The large variety of executive formats in county government is a result of history, local needs, and state regulations.
There are over 700 county executives in the United States that follow a modified version of the county executive form of government. In Kentucky, for example, counties use the title Judge/executive but assign the elected officials county executive responsibilities. By comparison, New York City is divided into boroughs and managed by an elected official with the title of Borough President. Each president, however, has centralized executive authority to carry out local services similar to that of a county executive.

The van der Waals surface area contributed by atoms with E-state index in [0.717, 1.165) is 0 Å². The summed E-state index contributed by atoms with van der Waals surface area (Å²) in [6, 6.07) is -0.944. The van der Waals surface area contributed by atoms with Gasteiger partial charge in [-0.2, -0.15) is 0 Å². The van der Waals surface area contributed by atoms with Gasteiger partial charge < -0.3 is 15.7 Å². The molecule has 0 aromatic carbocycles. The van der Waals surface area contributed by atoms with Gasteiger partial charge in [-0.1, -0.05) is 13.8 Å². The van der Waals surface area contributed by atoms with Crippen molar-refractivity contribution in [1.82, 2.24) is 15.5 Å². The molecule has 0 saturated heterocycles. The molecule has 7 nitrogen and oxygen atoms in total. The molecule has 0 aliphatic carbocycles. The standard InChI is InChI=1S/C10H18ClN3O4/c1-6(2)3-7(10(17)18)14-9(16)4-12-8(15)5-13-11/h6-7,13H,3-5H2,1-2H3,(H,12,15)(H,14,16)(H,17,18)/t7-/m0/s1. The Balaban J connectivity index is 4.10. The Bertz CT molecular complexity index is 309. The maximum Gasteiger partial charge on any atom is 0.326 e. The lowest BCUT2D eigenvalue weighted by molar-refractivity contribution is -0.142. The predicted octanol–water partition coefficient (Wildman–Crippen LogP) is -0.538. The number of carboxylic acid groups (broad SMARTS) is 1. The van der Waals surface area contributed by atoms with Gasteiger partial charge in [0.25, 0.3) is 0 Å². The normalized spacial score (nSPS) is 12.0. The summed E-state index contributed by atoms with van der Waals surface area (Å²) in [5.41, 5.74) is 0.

County governments can, and do, change formats. Some, such as Denver, Colorado, combine city and county governments under one structure. Others, such as Allegheny County, Pennsylvania (Pittsburgh area) and Salt Lake County, UT, have moved from a Board of Commissioners format to a county executive format.
No matter what form of government a county chooses, County Executives of America encourages counties to create a government that will deliver local services effectively and efficiently in a way that will best suit the needs of its citizens.